The Fed responds to the market, and the market responds to the Fed, until both are so attuned to each other that neither does anything. Today’s much-anticipated release of minutes from the January Federal Open Market Committee meeting revealed that the Federal Reserve would do… nothing.
On Tuesday and Wednesday morning prior to the release of the minutes, the US stock market did… nothing. And after the release of the minutes, the US stock market did… nothing.
To be specific, the Federal Reserve plans to do nothing to the overnight rate and nothing to its balance sheet. As an emergency measure following the Great Financial Crisis, the Fed bought $4 trillion of Treasury and mortgage-backed securities, by way of quantitative easing. Early in 2018 the Fed began to reduce its securities holdings by the smallest of increments, and market panic set in.
In December, Fed Chairman Jerome Powell declared that he would continue to reduce the Fed balance sheet, and a very great panic set in. Thereupon, the Federal turned its tail and fled, like Brave Sir Robin in Monty Python’s “Holy Grail” story.
As the minutes report, “Almost all participants thought that it would be desirable to announce before too long a plan to stop reducing the Federal Reserve’s asset holdings later this year.” And the Fed said it would be “patient” about raising the federal funds rate, which means that it won’t do anything at all. The interest-rate market presently anticipates no rate increases in 2019 and a small rate cut in 2020.
The Fed’s Phillips Curve model states that low unemployment means higher wages and thus higher inflation, which in turn requires tighter money. But forward-looking views of inflation expectations suggest that the big risk is not inflation but rather deflation.
Employment has grown, to be sure, but the quality of employment has downshifted to less secure and less remunerated sectors, as I observed in yesterday’s column. Important sectors of the asset market, for example real estate, show price sogginess because prospective buyers and renters can’t afford the higher prices. The willingness of consumers to spend is questionable, and the ability of all but the best-rated borrowers to obtain credit is limited.
Something scary happened last year as oil prices fell. Once the oil price settled into a trading range in the mid-$50s for West Texas Intermediate, expected inflation as embodied in Treasury yields fell sharply, from 1.9% during the next five years to 1.7% during the next five years. (So-called breakeven inflation is the difference between the yield of inflation-indexed US Treasuries and ordinary Treasuries, i.e., the inflation rate at which both will return the same amount).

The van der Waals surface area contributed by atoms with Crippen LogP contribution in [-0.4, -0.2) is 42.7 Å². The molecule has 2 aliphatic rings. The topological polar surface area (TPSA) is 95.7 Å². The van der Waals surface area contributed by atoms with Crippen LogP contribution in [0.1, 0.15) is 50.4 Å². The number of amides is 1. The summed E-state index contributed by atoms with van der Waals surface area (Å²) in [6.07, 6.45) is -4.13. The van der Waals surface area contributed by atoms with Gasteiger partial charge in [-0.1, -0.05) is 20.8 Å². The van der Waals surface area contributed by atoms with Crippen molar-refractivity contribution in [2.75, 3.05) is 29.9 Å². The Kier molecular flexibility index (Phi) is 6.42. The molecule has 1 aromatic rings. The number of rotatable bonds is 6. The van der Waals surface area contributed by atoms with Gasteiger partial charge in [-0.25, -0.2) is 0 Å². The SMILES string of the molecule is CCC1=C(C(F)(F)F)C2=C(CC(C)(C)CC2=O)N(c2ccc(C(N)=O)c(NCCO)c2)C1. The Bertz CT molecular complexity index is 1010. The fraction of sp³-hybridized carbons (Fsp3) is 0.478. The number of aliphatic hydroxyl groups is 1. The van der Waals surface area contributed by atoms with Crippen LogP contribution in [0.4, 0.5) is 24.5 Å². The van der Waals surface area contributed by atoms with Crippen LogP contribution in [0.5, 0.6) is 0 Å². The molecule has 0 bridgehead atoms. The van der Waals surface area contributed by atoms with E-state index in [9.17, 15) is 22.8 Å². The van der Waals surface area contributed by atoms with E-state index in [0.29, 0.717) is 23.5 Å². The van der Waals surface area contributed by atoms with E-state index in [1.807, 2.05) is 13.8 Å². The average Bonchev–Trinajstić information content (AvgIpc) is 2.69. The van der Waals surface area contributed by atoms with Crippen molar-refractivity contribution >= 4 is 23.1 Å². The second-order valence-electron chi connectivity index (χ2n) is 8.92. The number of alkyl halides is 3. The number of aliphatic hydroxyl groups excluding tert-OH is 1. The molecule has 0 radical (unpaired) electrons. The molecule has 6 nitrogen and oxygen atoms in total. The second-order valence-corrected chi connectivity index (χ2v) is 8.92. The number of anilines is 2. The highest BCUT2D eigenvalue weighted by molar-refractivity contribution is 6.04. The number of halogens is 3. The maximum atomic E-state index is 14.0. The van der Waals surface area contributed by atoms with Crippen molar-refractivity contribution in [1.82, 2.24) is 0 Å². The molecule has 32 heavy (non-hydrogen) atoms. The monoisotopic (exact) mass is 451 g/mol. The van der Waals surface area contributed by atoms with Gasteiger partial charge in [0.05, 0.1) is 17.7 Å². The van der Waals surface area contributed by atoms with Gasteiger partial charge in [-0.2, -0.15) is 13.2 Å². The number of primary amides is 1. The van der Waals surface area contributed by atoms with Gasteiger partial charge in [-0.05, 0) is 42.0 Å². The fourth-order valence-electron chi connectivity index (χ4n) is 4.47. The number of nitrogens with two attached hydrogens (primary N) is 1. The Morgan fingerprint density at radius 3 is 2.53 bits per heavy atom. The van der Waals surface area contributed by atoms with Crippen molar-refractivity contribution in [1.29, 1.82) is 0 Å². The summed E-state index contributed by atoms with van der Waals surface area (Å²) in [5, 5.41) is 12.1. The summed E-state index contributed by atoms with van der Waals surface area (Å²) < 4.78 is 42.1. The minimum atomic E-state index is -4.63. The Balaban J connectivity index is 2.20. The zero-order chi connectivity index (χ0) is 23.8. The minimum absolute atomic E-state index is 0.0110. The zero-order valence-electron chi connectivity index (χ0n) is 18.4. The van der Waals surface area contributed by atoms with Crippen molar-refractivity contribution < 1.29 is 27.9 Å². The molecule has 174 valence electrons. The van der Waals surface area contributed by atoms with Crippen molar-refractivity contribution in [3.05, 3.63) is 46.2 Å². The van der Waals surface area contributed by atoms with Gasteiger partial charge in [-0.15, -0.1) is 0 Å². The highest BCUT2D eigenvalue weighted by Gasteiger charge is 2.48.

When a little nudge from the oil prices causes inflation expectations to fall off a cliff, that can’t be good. The Fed thinks that inflation should run at about 2% – a strange idea, considering that the price level will quintuple over the average lifetime of an American at that inflation rate.
Just as scary is the fact that US equity markets tracked inflation expectations tick for tick since last September. Deflation is bad for stocks; it lowers the pricing power of corporations and reduces profits (inflation is also bad if it runs out of control). As the S&P 500 fell at the end of 2018, expected inflation fell in tandem. Inflation expectations have revived a bit as the stock market bounced back in January, but remain on a lower track.
These numbers tell the Federal Reserve that large parts of the US economy are ready to retrench the moment that liquidity becomes less abundant. It wasn’t only the stock market that crashed in December. The market for below-investment-grade credit shut down entirely. Total issuance of high-yield bonds fell to less than $1 billion, something that hasn’t happened since the data series began in 1996. Not only did investors pull back, but consumers evidently pulled back as well, as retail sales had their biggest monthly decline in December 2018 since the great crash in 2009.
The dead calm in the US equities market yesterday and today suggests strongly that the Fed has done all it can to revive the equity market. Color me skeptical about the Wall Street consensus view that profits will pick up late in 2019 after a first-quarter trough. I continue to like good-quality income assets more than equities.
Any attempt on the part of the Federal Reserve to siphon air out of the bubble threatens to pop the bubble.